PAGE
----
your unlucky heart

while standing in
the shade a strong
hand took you

and although

i would share
a million sunlit
hours with you

at that moment

i was so weak
i could not even
look your way

i ran

and i ran
and felt remorseful
but never did i cry

which is just what weak men do

standing in the doorway
with the light bouncing
off kitchen linoleum

i lock eyes with Lal
it’s an eerily quiet
afternoon in wichita

i turn as i smell
a hint of freedom
in the air

i spend a moment with
what is left of you
inside me

it’s an awkward moment
because i am ashamed
and i finally cry

for you

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lift off

the shower’s a warm blanket
but the cold lives in my spine
if only i could see
then i wouldn’t be so blind

tell me i’m not fine
tell me not to cry

the president’s a virus
and my family is the host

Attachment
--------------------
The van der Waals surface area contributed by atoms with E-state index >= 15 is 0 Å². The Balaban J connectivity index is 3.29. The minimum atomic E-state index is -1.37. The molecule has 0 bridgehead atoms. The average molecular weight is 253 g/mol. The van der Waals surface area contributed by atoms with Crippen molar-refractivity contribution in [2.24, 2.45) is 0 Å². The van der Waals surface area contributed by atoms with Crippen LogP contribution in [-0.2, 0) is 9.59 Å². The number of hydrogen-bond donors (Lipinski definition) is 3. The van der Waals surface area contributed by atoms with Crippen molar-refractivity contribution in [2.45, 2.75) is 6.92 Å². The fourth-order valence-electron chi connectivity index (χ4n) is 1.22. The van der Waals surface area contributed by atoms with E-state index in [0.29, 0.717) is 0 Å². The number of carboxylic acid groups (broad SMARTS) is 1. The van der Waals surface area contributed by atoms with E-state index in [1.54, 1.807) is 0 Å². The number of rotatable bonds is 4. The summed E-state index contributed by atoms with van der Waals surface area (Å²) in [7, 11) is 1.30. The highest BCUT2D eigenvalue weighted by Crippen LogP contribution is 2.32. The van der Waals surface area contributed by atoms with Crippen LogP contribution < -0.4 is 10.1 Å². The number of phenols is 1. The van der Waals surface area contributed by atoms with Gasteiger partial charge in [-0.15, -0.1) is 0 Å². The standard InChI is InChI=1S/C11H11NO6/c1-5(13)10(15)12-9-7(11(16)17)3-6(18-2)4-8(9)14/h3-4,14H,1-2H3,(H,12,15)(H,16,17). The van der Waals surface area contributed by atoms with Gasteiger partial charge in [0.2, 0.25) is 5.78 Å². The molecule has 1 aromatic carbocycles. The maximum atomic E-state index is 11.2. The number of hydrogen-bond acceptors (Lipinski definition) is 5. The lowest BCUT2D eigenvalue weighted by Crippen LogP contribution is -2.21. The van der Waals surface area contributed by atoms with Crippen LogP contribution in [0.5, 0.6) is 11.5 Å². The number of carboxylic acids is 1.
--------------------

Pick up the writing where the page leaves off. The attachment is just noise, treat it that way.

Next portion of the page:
they pull all of their pants down
to get lashed by the holy ghost

castigate my mind
tell me that i lie

my father is a rapist
and my mother cries all day
the sun dances in the window
but has nothing much to say

i’m starting to unwind
i’ve nothing but the time

let up
lift off

weeping at the visage of our glorious leader

be wary those that are born
into this prison
and straighten your spine
and look forward
for all eyes belong
to the great gods of hell
who filled walls
with your dead brethren
and covered them in
the faces of their family

eat love and pray
under their holiness, I say
although
it may pick at your soul
to do so
the sun will shine on
endlessly
but men can
block your view.

estelle

a summer dream
we speak of love
in birdsong

do not poison
the air with your
“sentences”

do not focus your
“attention”

i would work a lifetime
for 5 minutes more

with her

discovered 2

inspire my